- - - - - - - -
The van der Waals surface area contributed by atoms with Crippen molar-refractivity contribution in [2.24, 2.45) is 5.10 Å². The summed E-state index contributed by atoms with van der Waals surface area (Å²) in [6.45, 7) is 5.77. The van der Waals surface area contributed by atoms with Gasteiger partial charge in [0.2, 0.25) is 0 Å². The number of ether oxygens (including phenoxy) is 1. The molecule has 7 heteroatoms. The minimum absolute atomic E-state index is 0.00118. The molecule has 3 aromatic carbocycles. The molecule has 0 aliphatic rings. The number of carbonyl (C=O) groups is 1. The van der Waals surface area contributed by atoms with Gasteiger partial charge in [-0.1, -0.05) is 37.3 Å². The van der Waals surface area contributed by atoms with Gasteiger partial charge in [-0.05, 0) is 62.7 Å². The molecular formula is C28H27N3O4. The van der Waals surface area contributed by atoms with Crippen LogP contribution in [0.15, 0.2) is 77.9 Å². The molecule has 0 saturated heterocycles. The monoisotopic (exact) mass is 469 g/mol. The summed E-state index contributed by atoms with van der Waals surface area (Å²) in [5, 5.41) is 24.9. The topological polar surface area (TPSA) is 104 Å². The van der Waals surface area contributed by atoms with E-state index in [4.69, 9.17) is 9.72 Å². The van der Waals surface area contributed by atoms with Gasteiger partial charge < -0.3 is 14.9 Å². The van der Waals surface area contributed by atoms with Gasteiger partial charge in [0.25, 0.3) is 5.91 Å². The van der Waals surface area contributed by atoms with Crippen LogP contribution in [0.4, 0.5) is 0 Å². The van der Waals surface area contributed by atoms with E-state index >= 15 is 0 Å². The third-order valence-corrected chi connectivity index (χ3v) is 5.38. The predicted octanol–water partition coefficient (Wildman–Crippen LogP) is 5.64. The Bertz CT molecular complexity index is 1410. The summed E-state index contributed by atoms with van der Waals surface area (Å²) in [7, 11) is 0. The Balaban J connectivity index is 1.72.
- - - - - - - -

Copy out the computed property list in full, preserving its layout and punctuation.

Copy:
The van der Waals surface area contributed by atoms with Crippen molar-refractivity contribution in [2.24, 2.45) is 5.10 Å². The summed E-state index contributed by atoms with van der Waals surface area (Å²) in [6.45, 7) is 5.77. The van der Waals surface area contributed by atoms with Gasteiger partial charge in [0.2, 0.25) is 0 Å². The number of ether oxygens (including phenoxy) is 1. The molecule has 7 heteroatoms. The minimum absolute atomic E-state index is 0.00118. The molecule has 3 aromatic carbocycles. The molecule has 0 aliphatic rings. The number of carbonyl (C=O) groups is 1. The van der Waals surface area contributed by atoms with Gasteiger partial charge in [-0.1, -0.05) is 37.3 Å². The van der Waals surface area contributed by atoms with Gasteiger partial charge in [-0.05, 0) is 62.7 Å². The molecular formula is C28H27N3O4. The van der Waals surface area contributed by atoms with Crippen LogP contribution in [0.15, 0.2) is 77.9 Å². The molecule has 0 saturated heterocycles. The monoisotopic (exact) mass is 469 g/mol. The summed E-state index contributed by atoms with van der Waals surface area (Å²) in [5, 5.41) is 24.9. The topological polar surface area (TPSA) is 104 Å². The van der Waals surface area contributed by atoms with E-state index in [4.69, 9.17) is 9.72 Å². The van der Waals surface area contributed by atoms with Gasteiger partial charge < -0.3 is 14.9 Å². The van der Waals surface area contributed by atoms with Gasteiger partial charge in [0.25, 0.3) is 5.91 Å². The van der Waals surface area contributed by atoms with Crippen LogP contribution in [0.4, 0.5) is 0 Å². The van der Waals surface area contributed by atoms with E-state index >= 15 is 0 Å². The third-order valence-corrected chi connectivity index (χ3v) is 5.38. The predicted octanol–water partition coefficient (Wildman–Crippen LogP) is 5.64. The Bertz CT molecular complexity index is 1410. The summed E-state index contributed by atoms with van der Waals surface area (Å²) in [7, 11) is 0. The Balaban J connectivity index is 1.72.